If the acuity of anyone’s memory should be subject to questioning, it would surely be that belonging to two teenage boys who were described as being, at the time, “stumbling drunk.” Forget about how much each remembers years later; how much did they remember the next day?
Mark Judge says he has no recollection of the events now clearly described by the victim, Christine Blasey Ford, while Brett M. Kavanaugh emphatically denies he has ever engaged in a sexual assault.
Traumatic experiences have the power to imprint themselves in memory in such a way that the past becomes enduringly present. Conversely, alcohol has the power to erase memory, release inhibitions, and incapacitate good judgement.
Before answering more pointed questions about the event that Ford recounts, Kavanaugh should be asked under oath whether and if so, how often, he was as a teenager “stumbling drunk”; whether he ever drank until he passed out; and how he thinks alcohol may have affected his memory.
An anonymous editorialist, writing for the editorial board of the Wall Street Journal claims:
This is a case of an alleged teenage encounter, partially recalled 30 years later without corroboration, and brought forward to ruin Mr. Kavanaugh’s reputation for partisan purposes.
To refer to Ford’s account as having been “partially recalled 30 years later” is to promote a disingenuous narrative revolving around the frailty of memory.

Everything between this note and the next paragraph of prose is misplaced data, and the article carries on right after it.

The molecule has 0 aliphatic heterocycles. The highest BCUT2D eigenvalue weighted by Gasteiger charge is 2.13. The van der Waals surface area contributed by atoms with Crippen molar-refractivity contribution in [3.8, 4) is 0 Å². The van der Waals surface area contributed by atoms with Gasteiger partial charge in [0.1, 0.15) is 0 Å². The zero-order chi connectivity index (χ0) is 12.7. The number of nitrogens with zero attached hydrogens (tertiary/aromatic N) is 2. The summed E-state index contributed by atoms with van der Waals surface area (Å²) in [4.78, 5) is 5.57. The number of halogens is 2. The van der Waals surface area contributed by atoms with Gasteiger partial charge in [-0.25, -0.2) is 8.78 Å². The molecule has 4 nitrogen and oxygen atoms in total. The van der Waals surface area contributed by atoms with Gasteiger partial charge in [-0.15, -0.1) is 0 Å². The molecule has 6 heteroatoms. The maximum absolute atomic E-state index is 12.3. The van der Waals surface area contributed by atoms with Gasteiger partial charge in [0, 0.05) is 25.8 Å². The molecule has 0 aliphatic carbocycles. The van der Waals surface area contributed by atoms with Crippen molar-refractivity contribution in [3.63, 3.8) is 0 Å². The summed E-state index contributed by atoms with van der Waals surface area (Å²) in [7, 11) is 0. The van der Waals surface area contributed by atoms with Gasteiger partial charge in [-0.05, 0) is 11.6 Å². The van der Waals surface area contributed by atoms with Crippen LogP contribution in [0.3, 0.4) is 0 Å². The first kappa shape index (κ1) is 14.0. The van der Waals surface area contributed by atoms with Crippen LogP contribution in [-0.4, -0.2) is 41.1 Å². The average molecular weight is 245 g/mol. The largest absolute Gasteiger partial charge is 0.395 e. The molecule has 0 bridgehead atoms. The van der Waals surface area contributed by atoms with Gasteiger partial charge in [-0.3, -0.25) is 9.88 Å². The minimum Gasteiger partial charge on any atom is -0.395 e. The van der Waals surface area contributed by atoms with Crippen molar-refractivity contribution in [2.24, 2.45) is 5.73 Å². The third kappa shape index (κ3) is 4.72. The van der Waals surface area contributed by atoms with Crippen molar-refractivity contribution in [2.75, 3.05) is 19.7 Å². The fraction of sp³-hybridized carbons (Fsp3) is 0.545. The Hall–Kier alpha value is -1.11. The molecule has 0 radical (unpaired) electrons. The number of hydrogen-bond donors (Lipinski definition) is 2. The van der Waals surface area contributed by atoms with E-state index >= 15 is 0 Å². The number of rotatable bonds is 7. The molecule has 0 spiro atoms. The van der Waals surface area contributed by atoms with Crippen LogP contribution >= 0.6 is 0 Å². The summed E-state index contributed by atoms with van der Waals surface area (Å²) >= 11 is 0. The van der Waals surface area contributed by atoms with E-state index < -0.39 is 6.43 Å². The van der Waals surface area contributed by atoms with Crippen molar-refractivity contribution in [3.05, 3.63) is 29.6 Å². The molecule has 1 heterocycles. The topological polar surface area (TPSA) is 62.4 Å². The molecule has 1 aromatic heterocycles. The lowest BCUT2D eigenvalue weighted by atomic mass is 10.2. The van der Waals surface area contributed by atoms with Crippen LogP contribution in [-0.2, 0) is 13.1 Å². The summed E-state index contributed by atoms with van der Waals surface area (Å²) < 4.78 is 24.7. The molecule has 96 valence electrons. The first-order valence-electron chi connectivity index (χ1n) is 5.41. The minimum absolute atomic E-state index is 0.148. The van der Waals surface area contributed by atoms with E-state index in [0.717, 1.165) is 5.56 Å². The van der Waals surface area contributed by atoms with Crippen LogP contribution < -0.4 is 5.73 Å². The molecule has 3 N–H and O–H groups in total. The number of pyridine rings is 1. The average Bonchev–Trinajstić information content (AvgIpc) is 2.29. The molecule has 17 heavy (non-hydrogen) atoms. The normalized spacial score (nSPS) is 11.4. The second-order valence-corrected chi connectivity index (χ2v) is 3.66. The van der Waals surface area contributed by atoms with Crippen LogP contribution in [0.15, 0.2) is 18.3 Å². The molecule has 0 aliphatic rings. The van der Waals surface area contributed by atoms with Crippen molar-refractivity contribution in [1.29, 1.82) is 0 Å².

Who can clearly remember anything that happened 30 years ago?
And yet we do indeed all know that memory is not like a fading photograph. What we remember and what we forget has everything to do with what each experience signifies and which did or did not have an emotional impact.
The question about Ford is not how could she remember? It is a question for those who would sow doubt: how could she forget?
A girl at an age where she is just beginning to learn how to navigate in the treacherous waters of adolescence gets assaulted, denigrated, and humiliated.
Her injury is then compounded and gets locked inside by the knowledge that her assailant is almost certain to never own up — least of all when he is right on the brink of becoming a Supreme Court justice.
The 15-year-old was too afraid to speak up at the time of the assault and as a 51-year-old she had every reason to expect that by taking a stand she would once again be attacked.
But if the appointment of a judge on the highest court perpetuates an injustice — as it has in the past — how can confidence in the rule of law be maintained?
Law will be seen as nothing more than already too often it is: an instrument used for the protection of power.
While Kavanaugh has repeatedly taken oaths to protect the constitution, the evidence suggests he has a greater concern about protecting himself.
#MeToo now challenges #MeFirst.